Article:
More articles Wednesday 15 August 2018 12:30pm
A Brexit deal referendum the ‘only way’ to repair the damage of the 2016 vote says Richard Dawkins
The only way to undo the damage of the 2016 Brexit Referendum is to hold another according to the science writer Richard Dawkins, who discussed his new collection of essays and lectures, Science in the Soul, at the Book Festival yesterday.
In response to a question on his belief that “there is no place in the voting booth for gut instinct”, Dawkins said: “We all of us are susceptible to it, but when it comes to a really serious decision like voting then it is best to decide rationally, and on the basis of evidence, what is the best policy — rather than to be swayed by your gut feeling. And I fear that, in the Brexit Referendum, too many people were swayed by their gut and not enough were swayed by their consideration of the highly complicated issues at stake.”
He suggested that the then-Prime Minister, David Cameron, should never have offered a referendum “to people who didn’t have the time to study all the detailed ramifications of the topic."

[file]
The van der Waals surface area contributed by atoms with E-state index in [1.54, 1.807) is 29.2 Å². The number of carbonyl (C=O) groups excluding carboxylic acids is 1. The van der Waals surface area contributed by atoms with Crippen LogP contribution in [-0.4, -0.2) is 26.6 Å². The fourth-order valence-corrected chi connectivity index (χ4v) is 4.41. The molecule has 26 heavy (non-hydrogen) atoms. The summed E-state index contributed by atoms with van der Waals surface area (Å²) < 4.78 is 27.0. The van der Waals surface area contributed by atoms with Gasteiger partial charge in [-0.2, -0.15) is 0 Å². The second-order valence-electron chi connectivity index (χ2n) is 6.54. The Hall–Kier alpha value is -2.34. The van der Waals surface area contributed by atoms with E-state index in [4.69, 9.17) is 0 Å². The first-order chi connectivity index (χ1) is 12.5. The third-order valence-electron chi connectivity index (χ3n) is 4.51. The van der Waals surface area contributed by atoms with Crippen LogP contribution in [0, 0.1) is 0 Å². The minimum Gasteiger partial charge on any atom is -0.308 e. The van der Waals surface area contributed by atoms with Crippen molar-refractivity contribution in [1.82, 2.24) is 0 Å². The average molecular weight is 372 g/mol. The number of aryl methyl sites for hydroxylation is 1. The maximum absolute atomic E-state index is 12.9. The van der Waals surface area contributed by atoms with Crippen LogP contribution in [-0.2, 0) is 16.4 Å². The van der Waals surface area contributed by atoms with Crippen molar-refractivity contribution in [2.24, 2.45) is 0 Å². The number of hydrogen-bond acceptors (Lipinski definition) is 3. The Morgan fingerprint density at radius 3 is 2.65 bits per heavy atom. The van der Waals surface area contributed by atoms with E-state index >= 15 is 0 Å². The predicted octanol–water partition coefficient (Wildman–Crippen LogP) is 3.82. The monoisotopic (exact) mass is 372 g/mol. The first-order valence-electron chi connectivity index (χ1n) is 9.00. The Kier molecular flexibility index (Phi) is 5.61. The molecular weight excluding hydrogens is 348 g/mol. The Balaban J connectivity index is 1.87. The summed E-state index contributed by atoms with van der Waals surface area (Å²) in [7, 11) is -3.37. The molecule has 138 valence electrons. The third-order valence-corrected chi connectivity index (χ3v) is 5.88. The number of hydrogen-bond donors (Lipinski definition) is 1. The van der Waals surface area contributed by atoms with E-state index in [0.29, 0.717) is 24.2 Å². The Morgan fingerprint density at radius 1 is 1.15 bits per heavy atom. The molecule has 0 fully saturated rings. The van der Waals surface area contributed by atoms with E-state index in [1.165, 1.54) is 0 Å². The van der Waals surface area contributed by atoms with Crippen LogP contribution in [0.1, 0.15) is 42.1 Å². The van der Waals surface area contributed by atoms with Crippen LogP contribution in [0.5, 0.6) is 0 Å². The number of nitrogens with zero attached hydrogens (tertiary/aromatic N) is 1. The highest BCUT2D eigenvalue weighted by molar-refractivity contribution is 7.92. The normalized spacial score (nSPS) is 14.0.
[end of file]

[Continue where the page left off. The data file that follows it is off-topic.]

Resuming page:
“It is certainly a fair point that the referendum of 2016 was a straight-forward Yes/No vote without any clue of what a Yes or indeed a No vote would mean; the technical complexities have become all-too-apparent in the train-wreck of the negotiations that have been happening,” he said. “So I think that, although I disapprove of referenda – referendums – in general, the only way to undo the damage of the first one is to have a second one; in this case, not a simple Yes-No vote on the principle itself, but on the detailed terms of the negotiation that is finally arrived at.”
He insisted, however, that he was not an unequivocal advocate of the European Union, and had sympathy with the view that the UK should never have entered the then-Common Market in the first place. His hostility to the 2016 Referendum is much more fundamental.
“I’m a very strong advocate that when a major constitutional issue is at stake – like, in this case, leaving the European Union – a simple Yes/No vote on a simple majority, is not the way to proceed,” he explained. “This is a major constitutional change from a status quo that has been going for decades, and where detailed relationships – academic and economic – have been built up. This is a major change that’s irrevocable."
He suggested that, unlike in General Elections where voters can change their minds five years later, the 2016 Referendum was “for a change that was irrevocable”. He pointed out that, around the world, there is an established precedent for ensuring that major constitutional changes require more than just a simple majority.
“In the United States, constitutional amendments require a two-thirds majority in both Houses of Congress; it means they’re very hard to achieve, and I think that is a good thing. Perhaps two-thirds is too high, but 50% is too low a margin for such a drastic and irrevocable change.”